Brubaker’s book was inspired by the media’s synchronous pairing of Bruce Jenner’s rebirth as Caitlyn and Rachel Dolezal’s outing as white in 2015. Dolezal had lived as a black woman for years, braiding her hair and darkening her skin. She identified as black and became head of her local chapter of the National Association for the Advancement of Colored People. Yet in most quarters her claim to be black met with angry ridicule. Her reception was in pointed contrast to Jenner’s, whose debut as Caitlyn was heralded by a sexy Vanity Fair cover and a reality TV series. If public legitimation could be ­extended to Jenner, why not to Dolezal?

Dolezal’s teacher memorably called her “a white woman with a black soul”, but this was not enough, Brubaker says, to counter the flurry of negative commentary about “passing, choice, authenticity, privilege and appropriation” – which are precisely the themes that animate his lively book. He makes a persuasive case that the trans movement belongs to “a much broader moment of cultural flux, mixture and interpenetration”, of a piece with the “burgeoning discussions of hybridity, syncretism, creolisation and transnationalism in the last quarter-century”. Simply put, Trans illus­trates a sharpened tension between the language of choice and that of givenness.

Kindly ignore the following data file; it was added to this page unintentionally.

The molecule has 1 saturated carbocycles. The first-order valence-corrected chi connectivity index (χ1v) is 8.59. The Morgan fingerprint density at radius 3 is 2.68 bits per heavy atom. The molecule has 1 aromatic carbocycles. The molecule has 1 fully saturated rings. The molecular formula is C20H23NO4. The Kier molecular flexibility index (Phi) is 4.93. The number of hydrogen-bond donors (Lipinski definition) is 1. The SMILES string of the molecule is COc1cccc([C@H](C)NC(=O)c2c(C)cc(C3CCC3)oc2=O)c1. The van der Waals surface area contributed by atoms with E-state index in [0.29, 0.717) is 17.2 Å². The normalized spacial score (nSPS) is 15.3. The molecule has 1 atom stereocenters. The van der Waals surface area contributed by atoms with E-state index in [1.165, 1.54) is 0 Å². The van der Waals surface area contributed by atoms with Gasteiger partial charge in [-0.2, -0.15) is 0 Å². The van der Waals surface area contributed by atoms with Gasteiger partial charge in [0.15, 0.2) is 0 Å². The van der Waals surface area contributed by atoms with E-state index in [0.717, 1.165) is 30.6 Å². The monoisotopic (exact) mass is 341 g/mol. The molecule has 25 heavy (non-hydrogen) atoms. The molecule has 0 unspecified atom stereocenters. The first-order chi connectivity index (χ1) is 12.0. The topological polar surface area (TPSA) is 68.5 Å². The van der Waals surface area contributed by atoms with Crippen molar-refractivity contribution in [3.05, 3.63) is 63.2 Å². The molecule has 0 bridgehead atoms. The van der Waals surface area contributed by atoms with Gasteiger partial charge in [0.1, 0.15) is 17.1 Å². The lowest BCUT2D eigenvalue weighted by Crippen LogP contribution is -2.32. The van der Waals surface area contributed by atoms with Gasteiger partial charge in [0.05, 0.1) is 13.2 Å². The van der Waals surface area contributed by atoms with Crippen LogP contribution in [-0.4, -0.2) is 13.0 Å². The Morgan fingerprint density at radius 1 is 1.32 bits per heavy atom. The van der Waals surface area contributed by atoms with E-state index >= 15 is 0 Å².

The nub of Trans’s argument is that we are culturally primed to be more receptive to transgender journeys, whether male to female or vice versa, because these are framed as identity or even civil rights issues, whereas racial identities are still categorical. In public discourse today, there is no such thing as a racial spectrum: you can’t be a bit black or a bit white. You have to choose and you certainly can’t cross over to the other side. As Brubaker sums it up: “Dolezal was living a lie; Jenner was being true to her innermost self.” Dolezal was guilty of “cultural theft” (in contrast to Michael Jackson, who was deemed a race traitor, she was a “race ­faker”); Jenner was fighting gender oppression.